The man behind me was a university librarian. He’d know.

“Which is it, do you think?”

He smiled and shrugged: “Doesn’t matter as long as he understands what you want.”

Dammit, he’s right. Out go all my ideas about correct English, well-spoken English, good grammar, bad grammar, loan words from France, Italy, America. From America? OMG.

And don’t even mention those journalists – that’s you, BBC –  who think ground ( the solid surface of the earth) and floor (walking surface of a room or vehicle) are interchangeable.

Anyway, that’s today’s rant. Up coming: the apostrophe.  :))))))))

 

 

 

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Freud, the godless Jew.

Today, I visited the Freud Museum in London’s Swiss Cottage. It’s close to the Finchley Road. Finchley is a place that fills me with gloom, a place of overpowering conformity, of closed doors. A place where I might die of boredom.

  The door to Freud’s house, however, is a bright, cheerful blue. Lovely.

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But once inside, the gloom returns. Dark corners, heavy drapes,dark-brown books – row after row of them. The only bright place is the landing which gets the fullness of the afternoon sun and where Freud’s wife Martha and her sister, used to sit to take tea. Freud never sat there. He had a lift specially made which took him from his study to his ( and I assume her) bedroom.

 There was an air of reverential hush to the museum and I longed to hear a greeting or a laugh but we were all inhibited by the felt presence of the great psychiatrist with his cigar and his watch fob. Not a ball of fun, I’d say. He called himself a godless Jew.

If you want a laugh though, you’ll get it at the Museum which currently has an exhibition of Freudian drawings by that great, witty  cartoonist, Calman.

 He spent only a year in his new London home before dying of cancer of the jaw, in 1939.

 

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Freud gave us all the must-use ideas like repression, dream interpretation, guilt, penis envy. That last was him wasn’t it? But his focus seemed so often to be on women. In fact, the reason I went today was to see an exhibition called Mad Bad Sad: Women and the mind doctors, partly curated by Lisa Appiganaesi whose book on the subject I hope to read.The exhibition, I discovered, ended a week ago.

To console myself, I bought a shot glass engraved with the word Ego and a do not disturb note to hang on your door which says DISTURBED. That’ll do for me.

 If you enjoyed reading this, maybe have a look at my website: http://www.maryrussell.info

The Freud Museum, 20 Maresfield Gardens, NW3 5SXis open Wed – Sunday noon – 5pm.0044(0)2074352002

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Toll bridges a thing of the past? Not in Oxfordshire.

If there’s one thing the people of the small town of Eynsham in Oxfordshire are pissed off about it’s the nearby lovely Swinford Toll Bridge. Everyday, some 10.000 vehicles cross and recross the Thames at this point and they all have to pay to get from one side to the other. That’s a lot of time – and a lot of money. About £200.000 a year, in fact.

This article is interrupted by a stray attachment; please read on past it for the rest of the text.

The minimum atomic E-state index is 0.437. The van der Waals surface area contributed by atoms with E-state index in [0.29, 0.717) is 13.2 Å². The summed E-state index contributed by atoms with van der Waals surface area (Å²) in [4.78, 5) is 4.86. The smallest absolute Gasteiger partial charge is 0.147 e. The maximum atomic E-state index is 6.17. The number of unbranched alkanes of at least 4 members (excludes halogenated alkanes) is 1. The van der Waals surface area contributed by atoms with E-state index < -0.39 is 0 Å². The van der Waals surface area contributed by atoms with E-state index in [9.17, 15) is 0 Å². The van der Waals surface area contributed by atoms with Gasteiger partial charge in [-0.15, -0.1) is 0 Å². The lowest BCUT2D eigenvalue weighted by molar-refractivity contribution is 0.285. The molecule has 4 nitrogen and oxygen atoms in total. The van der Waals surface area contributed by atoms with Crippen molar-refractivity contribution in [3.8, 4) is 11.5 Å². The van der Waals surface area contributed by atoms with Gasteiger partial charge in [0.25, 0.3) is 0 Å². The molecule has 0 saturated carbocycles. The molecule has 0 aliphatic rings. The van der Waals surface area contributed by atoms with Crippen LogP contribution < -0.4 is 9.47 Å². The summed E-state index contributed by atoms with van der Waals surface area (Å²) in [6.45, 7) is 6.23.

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    The bridge – and it really is a lovely construction, graced by 8 arches – was opened in 1769, in the reign of George lll and has its own Act of Parliament.

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 This entitles the owner (originally the Earl of Abingdon) to levy a toll on anyone who crossed the bridge whether on foot or on horseback or in the many stage coaches that used this busy route between London and Wales. (It lay on the highway between London and the port of Fishguard where travellers transferred to ships for the journey on to Ireland.)

  The Act also forbids the construction of a second crossing within three miles either side of the toll bridge.

We took the little Number 11 bus out of Oxford and got off on the Eynsham side of the bridge and then walked back past the cheerful toll keeper.

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By the way, he goes home at nightfall so you can, in fact, get across free until the next morning.

The charges aren’t high

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but it’s the long queues that annoy local people.

 Eynsham Parish Council has invited people to sign a petition asking their local MP to see about ending the charges. Sadly for them, their MP is David Cameron about whom I will say no more. It would also mean changing an Act of Parliament which would entail a lot of lawyers and tax payers’ money.

           We had a pleasant sandwich lunch in the nearby Talbot Inn

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  And then went to investigate the Thames Pathway.

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                                                             Can you resist this?

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                                         Or this?

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  It’s about 6 miles back to Oxford,  walking along the river bank and ending at Osney and would make a pleasant 2/3 hour walk on a summer’s evening. Or a brisk walk in winter that’ll have you home by teatime.  Try it.